Group VII elements(also called the ‘halogens‘) are p-block elements with a characteristic outer shell configuration of ns²np⁵.

Physical properties of the halogens

  • Bromine is a dark red liquid but forms reddish-brown gas.
  • Iodine is a black solid but forms a purple vapour on gentle heating.
  • The trend is the halogens get darker going down the Group.
  • Iodine is insoluble in water but it dissolves in potassium iodide, KI solution due to the formation of I3 ion.
  • In organic solvents, halogens exist as free molecules, X2.

Atomic radius

The atomic radius of halogens increases going down the Group. This is because going down the Group, each succeeding element has one more shell of electrons. The distance between nucleus and outer electrons are progressively further.

Electronegativity

The electronegativity of halogens decreases down the Group. This is because going down the Group, the distance between the nucleus and bonding electrons increases. Therefore the electrons are attracted less strongly by the nucleus. Fluorine is the most electronegative element, and is assigned an electronegativity of 4.0 on the Pauling scale.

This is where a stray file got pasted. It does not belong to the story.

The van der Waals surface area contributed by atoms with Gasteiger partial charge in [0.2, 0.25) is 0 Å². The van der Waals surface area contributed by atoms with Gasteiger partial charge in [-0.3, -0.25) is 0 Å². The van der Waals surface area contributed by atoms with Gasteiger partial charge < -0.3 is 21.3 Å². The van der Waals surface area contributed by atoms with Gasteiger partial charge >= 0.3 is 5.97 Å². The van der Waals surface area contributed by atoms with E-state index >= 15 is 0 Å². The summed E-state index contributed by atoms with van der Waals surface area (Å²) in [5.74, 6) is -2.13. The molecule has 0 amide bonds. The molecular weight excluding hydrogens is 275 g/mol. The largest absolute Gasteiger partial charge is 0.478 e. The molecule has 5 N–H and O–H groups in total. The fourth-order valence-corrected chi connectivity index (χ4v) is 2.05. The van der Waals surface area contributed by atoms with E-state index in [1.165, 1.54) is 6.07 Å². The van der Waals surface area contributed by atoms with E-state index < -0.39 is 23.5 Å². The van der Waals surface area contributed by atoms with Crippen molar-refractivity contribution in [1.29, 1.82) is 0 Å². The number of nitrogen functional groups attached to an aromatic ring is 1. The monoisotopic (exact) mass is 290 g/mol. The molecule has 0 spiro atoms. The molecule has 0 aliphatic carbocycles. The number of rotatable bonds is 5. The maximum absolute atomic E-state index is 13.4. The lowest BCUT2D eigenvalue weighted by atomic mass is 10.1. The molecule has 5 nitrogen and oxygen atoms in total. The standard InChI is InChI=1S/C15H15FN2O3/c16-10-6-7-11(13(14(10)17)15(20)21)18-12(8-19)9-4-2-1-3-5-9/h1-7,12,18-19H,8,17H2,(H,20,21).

Oxidising Ability

  • Halogens have high electron affinity (they gain electrons easily) hence they are good oxidising agents
  • Oxidising ability decreases down the group because electron affinity decreases as atomic size increases.
  • the oxidising power (and reactivity) decreases down the Group.

Volatility

The volatility of halogens decreases down the Group. This is because going down the Group, the number of electrons in the halogen molecules increases. More temporary dipoles can be set up and the strength of van der Waal’s forces increases.

Hence the boiling point increases and the halogens become less volatile.

 

Bond enthalpy

Excluding fluorine, the bond enthalpy of halogens
decreases
down the Group. This is because going down the Group, the distance between the nucleus and bonding pair of electrons increases. The bonding electrons are less attracted and as a result, the covalent bond gets weaker. Less energy is required to break the bond.

The bond enthalpy is exceptionally low because F2 is a very small molecule with six lone pairs of electrons. The repulsion created between these electrons reduces the energy needed to break the covalent bond.

Reactions of Group VII Elements

Halogens as oxidising agent

  1. Halogens are powerful oxidising agents. However, the oxidising ability
    decreases